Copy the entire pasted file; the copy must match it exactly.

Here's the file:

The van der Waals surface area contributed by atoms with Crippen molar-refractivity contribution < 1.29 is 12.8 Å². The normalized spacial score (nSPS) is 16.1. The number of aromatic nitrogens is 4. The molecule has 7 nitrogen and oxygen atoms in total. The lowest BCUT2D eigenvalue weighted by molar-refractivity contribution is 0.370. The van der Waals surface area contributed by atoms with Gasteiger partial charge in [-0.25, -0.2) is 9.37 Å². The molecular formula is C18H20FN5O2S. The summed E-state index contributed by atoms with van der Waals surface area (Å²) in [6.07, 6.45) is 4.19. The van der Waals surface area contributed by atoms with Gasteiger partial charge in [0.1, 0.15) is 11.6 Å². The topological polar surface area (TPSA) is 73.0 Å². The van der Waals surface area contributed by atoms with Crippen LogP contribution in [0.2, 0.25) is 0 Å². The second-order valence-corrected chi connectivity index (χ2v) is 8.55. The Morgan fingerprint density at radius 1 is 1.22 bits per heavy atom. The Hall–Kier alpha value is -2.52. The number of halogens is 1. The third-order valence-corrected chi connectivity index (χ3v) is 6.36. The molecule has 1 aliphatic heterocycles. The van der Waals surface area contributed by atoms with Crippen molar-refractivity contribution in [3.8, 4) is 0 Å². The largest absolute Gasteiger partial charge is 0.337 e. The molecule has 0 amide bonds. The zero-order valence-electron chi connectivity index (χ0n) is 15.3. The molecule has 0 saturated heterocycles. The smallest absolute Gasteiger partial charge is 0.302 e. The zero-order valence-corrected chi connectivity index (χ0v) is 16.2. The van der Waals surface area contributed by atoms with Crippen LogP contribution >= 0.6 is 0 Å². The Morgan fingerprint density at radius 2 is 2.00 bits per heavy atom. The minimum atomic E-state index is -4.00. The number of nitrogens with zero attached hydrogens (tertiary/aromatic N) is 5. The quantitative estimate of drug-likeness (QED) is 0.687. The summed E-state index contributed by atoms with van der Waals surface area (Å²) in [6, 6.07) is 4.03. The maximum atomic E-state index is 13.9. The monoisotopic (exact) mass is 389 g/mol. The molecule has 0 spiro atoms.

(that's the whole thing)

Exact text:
The van der Waals surface area contributed by atoms with Crippen molar-refractivity contribution < 1.29 is 12.8 Å². The normalized spacial score (nSPS) is 16.1. The number of aromatic nitrogens is 4. The molecule has 7 nitrogen and oxygen atoms in total. The lowest BCUT2D eigenvalue weighted by molar-refractivity contribution is 0.370. The van der Waals surface area contributed by atoms with Gasteiger partial charge in [-0.25, -0.2) is 9.37 Å². The molecular formula is C18H20FN5O2S. The summed E-state index contributed by atoms with van der Waals surface area (Å²) in [6.07, 6.45) is 4.19. The van der Waals surface area contributed by atoms with Gasteiger partial charge in [0.1, 0.15) is 11.6 Å². The topological polar surface area (TPSA) is 73.0 Å². The van der Waals surface area contributed by atoms with Crippen LogP contribution in [0.2, 0.25) is 0 Å². The second-order valence-corrected chi connectivity index (χ2v) is 8.55. The Morgan fingerprint density at radius 1 is 1.22 bits per heavy atom. The Hall–Kier alpha value is -2.52. The number of halogens is 1. The third-order valence-corrected chi connectivity index (χ3v) is 6.36. The molecule has 1 aliphatic heterocycles. The van der Waals surface area contributed by atoms with Crippen molar-refractivity contribution in [3.8, 4) is 0 Å². The largest absolute Gasteiger partial charge is 0.337 e. The molecule has 0 amide bonds. The zero-order valence-electron chi connectivity index (χ0n) is 15.3. The molecule has 0 saturated heterocycles. The smallest absolute Gasteiger partial charge is 0.302 e. The zero-order valence-corrected chi connectivity index (χ0v) is 16.2. The van der Waals surface area contributed by atoms with Crippen LogP contribution >= 0.6 is 0 Å². The Morgan fingerprint density at radius 2 is 2.00 bits per heavy atom. The minimum atomic E-state index is -4.00. The number of nitrogens with zero attached hydrogens (tertiary/aromatic N) is 5. The quantitative estimate of drug-likeness (QED) is 0.687. The summed E-state index contributed by atoms with van der Waals surface area (Å²) in [6, 6.07) is 4.03. The maximum atomic E-state index is 13.9. The monoisotopic (exact) mass is 389 g/mol. The molecule has 0 spiro atoms.